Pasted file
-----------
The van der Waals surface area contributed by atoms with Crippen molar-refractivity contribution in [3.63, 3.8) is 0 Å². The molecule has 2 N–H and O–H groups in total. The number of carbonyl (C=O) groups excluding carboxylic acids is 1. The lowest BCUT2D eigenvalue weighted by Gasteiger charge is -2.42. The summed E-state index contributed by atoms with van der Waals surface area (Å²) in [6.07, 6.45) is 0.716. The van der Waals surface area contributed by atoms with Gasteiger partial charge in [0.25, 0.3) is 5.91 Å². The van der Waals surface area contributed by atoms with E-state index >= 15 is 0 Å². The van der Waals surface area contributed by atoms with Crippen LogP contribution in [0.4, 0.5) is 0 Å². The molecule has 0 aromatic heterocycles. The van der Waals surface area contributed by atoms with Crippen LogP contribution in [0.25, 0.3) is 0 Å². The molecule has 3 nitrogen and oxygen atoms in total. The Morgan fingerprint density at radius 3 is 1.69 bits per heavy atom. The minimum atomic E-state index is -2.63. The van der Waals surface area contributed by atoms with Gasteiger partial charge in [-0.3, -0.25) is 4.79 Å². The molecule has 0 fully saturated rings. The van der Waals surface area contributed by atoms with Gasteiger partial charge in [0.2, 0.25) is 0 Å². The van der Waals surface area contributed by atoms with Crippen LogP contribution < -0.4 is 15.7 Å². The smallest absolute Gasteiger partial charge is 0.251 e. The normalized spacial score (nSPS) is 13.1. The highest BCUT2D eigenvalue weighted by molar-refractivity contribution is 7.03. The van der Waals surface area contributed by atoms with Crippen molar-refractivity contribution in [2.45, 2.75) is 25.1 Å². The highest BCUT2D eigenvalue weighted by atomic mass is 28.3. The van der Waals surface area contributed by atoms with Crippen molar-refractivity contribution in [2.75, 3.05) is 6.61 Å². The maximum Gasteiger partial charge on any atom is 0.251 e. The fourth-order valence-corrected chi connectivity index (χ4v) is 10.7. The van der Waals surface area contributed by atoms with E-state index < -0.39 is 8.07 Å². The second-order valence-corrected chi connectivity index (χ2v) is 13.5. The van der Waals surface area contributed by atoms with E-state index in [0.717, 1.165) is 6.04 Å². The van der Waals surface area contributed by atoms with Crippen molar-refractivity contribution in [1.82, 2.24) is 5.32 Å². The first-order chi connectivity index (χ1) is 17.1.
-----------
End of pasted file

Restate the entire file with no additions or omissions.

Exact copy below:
The van der Waals surface area contributed by atoms with Crippen molar-refractivity contribution in [3.63, 3.8) is 0 Å². The molecule has 2 N–H and O–H groups in total. The number of carbonyl (C=O) groups excluding carboxylic acids is 1. The lowest BCUT2D eigenvalue weighted by Gasteiger charge is -2.42. The summed E-state index contributed by atoms with van der Waals surface area (Å²) in [6.07, 6.45) is 0.716. The van der Waals surface area contributed by atoms with Gasteiger partial charge in [0.25, 0.3) is 5.91 Å². The van der Waals surface area contributed by atoms with E-state index >= 15 is 0 Å². The van der Waals surface area contributed by atoms with Crippen LogP contribution in [0.4, 0.5) is 0 Å². The molecule has 0 aromatic heterocycles. The van der Waals surface area contributed by atoms with Crippen LogP contribution in [0.25, 0.3) is 0 Å². The molecule has 3 nitrogen and oxygen atoms in total. The Morgan fingerprint density at radius 3 is 1.69 bits per heavy atom. The minimum atomic E-state index is -2.63. The van der Waals surface area contributed by atoms with Gasteiger partial charge in [-0.3, -0.25) is 4.79 Å². The molecule has 0 fully saturated rings. The van der Waals surface area contributed by atoms with Gasteiger partial charge in [0.2, 0.25) is 0 Å². The van der Waals surface area contributed by atoms with Crippen LogP contribution < -0.4 is 15.7 Å². The smallest absolute Gasteiger partial charge is 0.251 e. The normalized spacial score (nSPS) is 13.1. The highest BCUT2D eigenvalue weighted by molar-refractivity contribution is 7.03. The van der Waals surface area contributed by atoms with Crippen molar-refractivity contribution in [2.45, 2.75) is 25.1 Å². The highest BCUT2D eigenvalue weighted by atomic mass is 28.3. The van der Waals surface area contributed by atoms with Crippen molar-refractivity contribution in [2.75, 3.05) is 6.61 Å². The maximum Gasteiger partial charge on any atom is 0.251 e. The fourth-order valence-corrected chi connectivity index (χ4v) is 10.7. The van der Waals surface area contributed by atoms with E-state index < -0.39 is 8.07 Å². The second-order valence-corrected chi connectivity index (χ2v) is 13.5. The van der Waals surface area contributed by atoms with E-state index in [0.717, 1.165) is 6.04 Å². The van der Waals surface area contributed by atoms with Crippen molar-refractivity contribution in [1.82, 2.24) is 5.32 Å². The first-order chi connectivity index (χ1) is 17.1.